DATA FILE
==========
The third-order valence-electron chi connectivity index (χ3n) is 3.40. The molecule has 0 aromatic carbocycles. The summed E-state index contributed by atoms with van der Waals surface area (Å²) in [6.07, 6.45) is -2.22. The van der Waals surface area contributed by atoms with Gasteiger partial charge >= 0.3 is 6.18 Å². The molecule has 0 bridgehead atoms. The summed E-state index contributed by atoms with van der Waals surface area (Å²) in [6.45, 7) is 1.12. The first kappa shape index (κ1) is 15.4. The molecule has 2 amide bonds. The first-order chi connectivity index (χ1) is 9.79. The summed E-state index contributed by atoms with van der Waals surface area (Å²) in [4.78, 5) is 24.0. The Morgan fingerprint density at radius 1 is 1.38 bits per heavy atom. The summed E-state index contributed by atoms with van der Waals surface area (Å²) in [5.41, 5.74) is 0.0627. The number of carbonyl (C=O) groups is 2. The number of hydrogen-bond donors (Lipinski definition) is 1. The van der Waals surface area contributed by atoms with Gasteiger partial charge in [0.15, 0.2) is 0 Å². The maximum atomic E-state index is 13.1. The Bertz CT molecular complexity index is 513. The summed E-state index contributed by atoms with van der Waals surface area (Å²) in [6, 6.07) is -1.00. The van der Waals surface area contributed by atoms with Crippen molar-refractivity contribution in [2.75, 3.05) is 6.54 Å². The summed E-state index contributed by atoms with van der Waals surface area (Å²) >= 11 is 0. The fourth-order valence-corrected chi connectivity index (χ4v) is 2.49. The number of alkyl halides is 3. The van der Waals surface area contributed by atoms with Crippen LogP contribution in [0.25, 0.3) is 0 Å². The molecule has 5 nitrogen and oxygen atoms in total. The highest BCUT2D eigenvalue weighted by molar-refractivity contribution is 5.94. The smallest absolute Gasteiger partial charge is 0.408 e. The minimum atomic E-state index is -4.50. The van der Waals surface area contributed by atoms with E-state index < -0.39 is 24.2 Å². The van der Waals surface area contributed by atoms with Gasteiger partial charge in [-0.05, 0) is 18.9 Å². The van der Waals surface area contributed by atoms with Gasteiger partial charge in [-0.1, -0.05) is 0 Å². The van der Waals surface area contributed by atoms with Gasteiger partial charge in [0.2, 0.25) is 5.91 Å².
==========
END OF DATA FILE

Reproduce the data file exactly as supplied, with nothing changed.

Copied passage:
The third-order valence-electron chi connectivity index (χ3n) is 3.40. The molecule has 0 aromatic carbocycles. The summed E-state index contributed by atoms with van der Waals surface area (Å²) in [6.07, 6.45) is -2.22. The van der Waals surface area contributed by atoms with Gasteiger partial charge >= 0.3 is 6.18 Å². The molecule has 0 bridgehead atoms. The summed E-state index contributed by atoms with van der Waals surface area (Å²) in [6.45, 7) is 1.12. The first kappa shape index (κ1) is 15.4. The molecule has 2 amide bonds. The first-order chi connectivity index (χ1) is 9.79. The summed E-state index contributed by atoms with van der Waals surface area (Å²) in [4.78, 5) is 24.0. The Morgan fingerprint density at radius 1 is 1.38 bits per heavy atom. The summed E-state index contributed by atoms with van der Waals surface area (Å²) in [5.41, 5.74) is 0.0627. The number of carbonyl (C=O) groups is 2. The number of hydrogen-bond donors (Lipinski definition) is 1. The van der Waals surface area contributed by atoms with Gasteiger partial charge in [0.15, 0.2) is 0 Å². The maximum atomic E-state index is 13.1. The Bertz CT molecular complexity index is 513. The summed E-state index contributed by atoms with van der Waals surface area (Å²) in [6, 6.07) is -1.00. The van der Waals surface area contributed by atoms with Crippen molar-refractivity contribution in [2.75, 3.05) is 6.54 Å². The summed E-state index contributed by atoms with van der Waals surface area (Å²) >= 11 is 0. The fourth-order valence-corrected chi connectivity index (χ4v) is 2.49. The number of alkyl halides is 3. The van der Waals surface area contributed by atoms with Crippen LogP contribution in [0.25, 0.3) is 0 Å². The molecule has 5 nitrogen and oxygen atoms in total. The highest BCUT2D eigenvalue weighted by molar-refractivity contribution is 5.94. The smallest absolute Gasteiger partial charge is 0.408 e. The minimum atomic E-state index is -4.50. The van der Waals surface area contributed by atoms with E-state index < -0.39 is 24.2 Å². The van der Waals surface area contributed by atoms with Gasteiger partial charge in [-0.05, 0) is 18.9 Å². The van der Waals surface area contributed by atoms with Gasteiger partial charge in [-0.1, -0.05) is 0 Å². The van der Waals surface area contributed by atoms with Gasteiger partial charge in [0.2, 0.25) is 5.91 Å².